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  1. Abstract

    In this work, an organic‐inorganic hybrid crystal, violet‐crystal (VC), was used to etch the nickel foam (NF) to fabricate a self‐standing electrode for the water oxidation reaction. The efficacy of VC‐assisted etching manifests the promising electrochemical performance towards the oxygen evolution reaction (OER), requiring only ~356 and ~376 mV overpotentials to reach 50 and 100 mA cm−2, respectively. The OER activity improvement is attributed to the collectively exhaustive effects arising from the incorporation of various elements in the NF, and the enhancement of active site density. Furthermore, the self‐standing electrode is robust, exhibiting a stable OER activity after 4,000 cyclic voltammetry cycles, and ~50 h. The anodic transfer coefficients (αa) show that the first electron transfer step is the rate‐determining step on the surface of NF‐VCs‐1.0 (NF etched by 1 g of VCs) electrode, while the chemical step involving dissociation following the first electron transfer step is identified as the rate‐limiting step in other electrodes. The lowest Tafel slope value observed in the NF‐VCs‐1.0 electrode indicates the high surface coverage of oxygen intermediates and more favorable OER reaction kinetics, as confirmed by high interfacial chemical capacitance and low charge transport/interfacial resistance. This work demonstrates the importance of VCs‐assisted etching of NF to activate the OER, and the ability to predict reaction kinetics and rate‐limiting step based onαavalues, which will open new avenues to identify advanced electrocatalysts for the water oxidation reaction.

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  2. Abstract

    Porous electrodes that conduct electrons, protons, and oxygen ions with dramatically expanded catalytic active sites can replace conventional electrodes with sluggish kinetics in protonic ceramic electrochemical cells. In this work, a strategy is utilized to promote triple conduction by facilitating proton conduction in praseodymium cobaltite perovskite through engineering non‐equivalent B‐site Ni/Co occupancy. Surface infrared spectroscopy is used to study the dehydration behavior, which proves the existence of protons in the perovskite lattice. The proton mobility and proton stability are investigated by hydrogen/deuterium (H/D) isotope exchange and temperature‐programmed desorption. It is observed that the increased nickel replacement on the B‐site has a positive impact on proton defect stability, catalytic activity, and electrochemical performance. This doping strategy is demonstrated to be a promising pathway to increase catalytic activity toward the oxygen reduction and water splitting reactions. The chosen PrNi0.7Co0.3O3−δoxygen electrode demonstrates excellent full‐cell performance with high electrolysis current density of −1.48 A cm−2at 1.3 V and a peak fuel‐cell power density of 0.95 W cm−2at 600 °C and also enables lower‐temperature operations down to 350 °C, and superior long‐term durability.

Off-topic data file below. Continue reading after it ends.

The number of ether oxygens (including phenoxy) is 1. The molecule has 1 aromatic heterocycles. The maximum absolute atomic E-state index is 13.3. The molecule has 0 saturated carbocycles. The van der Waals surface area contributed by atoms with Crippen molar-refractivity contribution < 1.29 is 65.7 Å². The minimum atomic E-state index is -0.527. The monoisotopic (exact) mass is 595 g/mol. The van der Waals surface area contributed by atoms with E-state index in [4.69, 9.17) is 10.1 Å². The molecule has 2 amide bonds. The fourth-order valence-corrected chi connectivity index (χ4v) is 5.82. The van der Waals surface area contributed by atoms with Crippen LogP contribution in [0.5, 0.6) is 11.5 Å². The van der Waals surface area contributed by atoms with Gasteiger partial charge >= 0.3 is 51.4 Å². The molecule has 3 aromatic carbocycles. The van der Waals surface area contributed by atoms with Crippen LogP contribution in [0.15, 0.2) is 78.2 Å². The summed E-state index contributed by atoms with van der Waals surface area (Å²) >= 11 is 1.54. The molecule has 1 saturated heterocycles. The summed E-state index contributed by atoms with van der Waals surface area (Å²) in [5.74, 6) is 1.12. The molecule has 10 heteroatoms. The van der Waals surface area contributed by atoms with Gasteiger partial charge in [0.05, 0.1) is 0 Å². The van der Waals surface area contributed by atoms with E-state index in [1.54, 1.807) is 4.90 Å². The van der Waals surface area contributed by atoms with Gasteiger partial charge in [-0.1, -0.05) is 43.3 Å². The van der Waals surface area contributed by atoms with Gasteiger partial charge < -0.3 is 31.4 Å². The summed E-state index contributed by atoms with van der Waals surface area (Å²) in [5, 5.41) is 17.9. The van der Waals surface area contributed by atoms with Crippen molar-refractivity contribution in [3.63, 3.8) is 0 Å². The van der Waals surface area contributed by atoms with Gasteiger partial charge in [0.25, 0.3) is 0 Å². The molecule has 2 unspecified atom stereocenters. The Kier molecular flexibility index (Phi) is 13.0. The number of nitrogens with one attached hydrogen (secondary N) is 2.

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  3. Doron Aurbach (Ed.)
    Rechargeable Li-CO2 batteries have emerged as promising candidates for next generation batteries due to their low cost, high theoretical capacity, and ability to capture the greenhouse gas CO2. However, these batteries still face challenges such as slow reaction kinetic and short cycle performance due to the accumulation of discharge products. To address this issue, it is necessary to design and develop high efficiency electrocatalysts that can improve CO2 reduction reaction. In this study, we report the use of NiMn2O4 electrocatalysts combined with multiwall carbon nanotubes as a cathode material in the Li-CO2 batteries. This combination proved effective in decomposing discharge products and enhancing cycle performance. The battery shows stable discharge–charge cycles for at least 30 cycles with a high limited capacity of 1000 mAh/g at current density of 100 mA/g. Furthermore, the battery with the NiMn2O4@CNT catalyst exhibits a reversible discharge capacity of 2636 mAh/g. To gain a better understanding of the reaction mechanism of Li-CO2 batteries, spectroscopies and microscopies were employed to identify the chemical composition of the discharge products. This work paves a pathway to increase cycle performance in metal-CO2 batteries, which could have significant implications for energy storage and the reduction of greenhouse gas emissions. 
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    Free, publicly-accessible full text available October 1, 2024
  4. Free, publicly-accessible full text available July 7, 2024